However much time you’re able to spend in the garden these days, it’s nothing compared to the classy cast of the musical “The Secret Garden,” the story of an orphaned and uprooted grade-school girl who becomes entranced by the notion of a locked garden on her uncle’s Yorkshire estate. The show opened in an elegant Arden Theatre Company production Wednesday night, with characters almost always in or near a garden — singing about it, dreaming about it, pining for it, surprised by it, flogging it for every possible blossoming metaphor.
But hold on. If you’re off to see this adaptation of Frances Hodgson Burnett’s 1911 children’s story, still popular especially among young girls, best to leave your skepticism in the theater lobby and maybe your glasses, also. Looking too clearly at “The Secret Garden” brings its ever-changing tone into focus. The show, which hit Broadway in 1991 and ran over two planting and harvesting seasons, begins as a dark and realistic tale and ends up as a sunny, fantastical one. I was never sure how I should open myself to it along the way.
At some point I decided, as a newbie to “The Secret Garden,” that Marsha Norman’s book and lyrics and Lucy Simon’s sweetly melodic songs mean to conjure enchantment but can’t quite hit the mark. They’re burdened with gloomy characters and Freudian fol-de-rol, and the superb Arden production is a classic example of the way a smart artistic team takes an okay piece and turns it into an A-1 night.
This particular version began as a concept developed by the Arden’s artistic leader, Terrence J. Nolen, with master stage-effects designer Jorge Cousineau, a proven team on other Arden shows. They came up with a multi-level stage with stairs on each side so that characters who are dead can look on and inspire those who are living, and sometimes come down on stage level to mingle, even to dance.
Cousineau designed the set, and encircled the stage’s arced front with a turntable that houses an expansive diorama – a miniature of every setting in the play. A videographer sits in front of that turntable, moving it from scene to scene, each one projected lifesize at the rear of the stage. Each projection looks at first like meticulous animation but it’s not – it’s seamless, precision camerawork, with everything from moving clouds to changing light. (Solomon Weisbard is the show’s lighting designer and Daniel Perelstein provides the rich, crisp sound design.)
Add to this a large cast and an 11-piece orchestra conducted by Amanda Morton that includes two of the performers (Sarah Gliko and Scott Greer), plus Nolen’s direction that turns several one-dimensional characters into forces for reckoning, and you have a show that demands serious consideration by Barrymore Award judges for this season’s best musical production.
Bailey Ryon, the endearing young actress who plays the little girl locked out of the garden, comes to the Arden from another unusually dark show about a little girl, the Broadway production of “Matilda the Musical.” She fills her demanding role easily – if her character, Mary Lennox, were real, she couldn’t ask for a better avatar than Ryon.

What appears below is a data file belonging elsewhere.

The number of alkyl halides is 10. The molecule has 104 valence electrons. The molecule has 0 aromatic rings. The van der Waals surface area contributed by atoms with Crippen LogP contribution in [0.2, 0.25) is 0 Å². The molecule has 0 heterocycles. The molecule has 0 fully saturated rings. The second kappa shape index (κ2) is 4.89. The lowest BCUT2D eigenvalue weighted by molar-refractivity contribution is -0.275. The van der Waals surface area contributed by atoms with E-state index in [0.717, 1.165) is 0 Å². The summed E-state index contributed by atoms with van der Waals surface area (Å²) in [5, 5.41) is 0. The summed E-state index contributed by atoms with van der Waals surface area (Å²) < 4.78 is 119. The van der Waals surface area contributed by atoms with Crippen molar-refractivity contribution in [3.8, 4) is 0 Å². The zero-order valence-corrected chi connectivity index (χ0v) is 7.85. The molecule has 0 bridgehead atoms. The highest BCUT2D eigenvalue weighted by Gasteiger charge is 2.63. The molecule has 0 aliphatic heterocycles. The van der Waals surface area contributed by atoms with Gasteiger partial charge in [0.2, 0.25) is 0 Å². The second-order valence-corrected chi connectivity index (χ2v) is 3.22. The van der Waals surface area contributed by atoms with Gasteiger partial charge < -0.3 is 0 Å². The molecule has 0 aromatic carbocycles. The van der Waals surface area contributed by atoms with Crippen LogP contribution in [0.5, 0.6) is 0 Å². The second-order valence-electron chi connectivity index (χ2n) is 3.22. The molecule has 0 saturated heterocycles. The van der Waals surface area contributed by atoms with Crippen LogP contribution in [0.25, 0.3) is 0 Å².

Poor little Mary Lennox is being raised in India, where a cholera epidemic kills her parents (James Stabp and Sarah Gliko) in 1906. She ends up in Britain with her only living relative, a rich uncle (Jeffrey Coon) enfeebled by depression ever since his wife (Elisa Matthews) died. She had kept a garden on the estate, which he’s locked up since her death about a decade back. The man’s brother (Jim Hogan) is a physician who lives with him and cares for his affairs, which include bringing Mary Lennox over to live as a ward on the estate.
Lennox finds herself in the middle of this situation, as desperate as it is boring to her – until she meets a sympathetic housekeeper (Alex Keiper), the housekeeper’s sprightly brother (Steve Pacek), a groundskeeper (Anthony Lawton) and her own first cousin, a surprise to her (Hudson Orfe, another young actor who adds much to the production). This cousin cannot walk and one of the show’s most jarring turns comes when our little heroine develops sudden magic powers that hearken back in India. In the fashion of old-time preacher Oral Roberts, she’s empowered to heal the sick. It doesn’t happen that way in the book — more down to earth, so to speak.
Uh-oh, here I go, skepticism out of check. Many people – devotees of the book, I am sure – will find “The Secret Garden” a story about rejuvenation: uplifting and spirited. Others may find it unstoppably sentimental … and spirited. I admit to being one of them, and when the cast came together in the finale with yet another musical invitation to “come to my garden,” I couldn’t stifle a laugh. Garden, schmarden, what’s the big deal? But others around me were with the cast the whole way. And we all, I bet, were impressed by the way the Arden put “The Secret Garden” together.
_“The Secret Garden” is extended through June 26 at Arden Theatre Company, on Second Street just north of Market Street. 215-922-1122 or ardentheatre.org.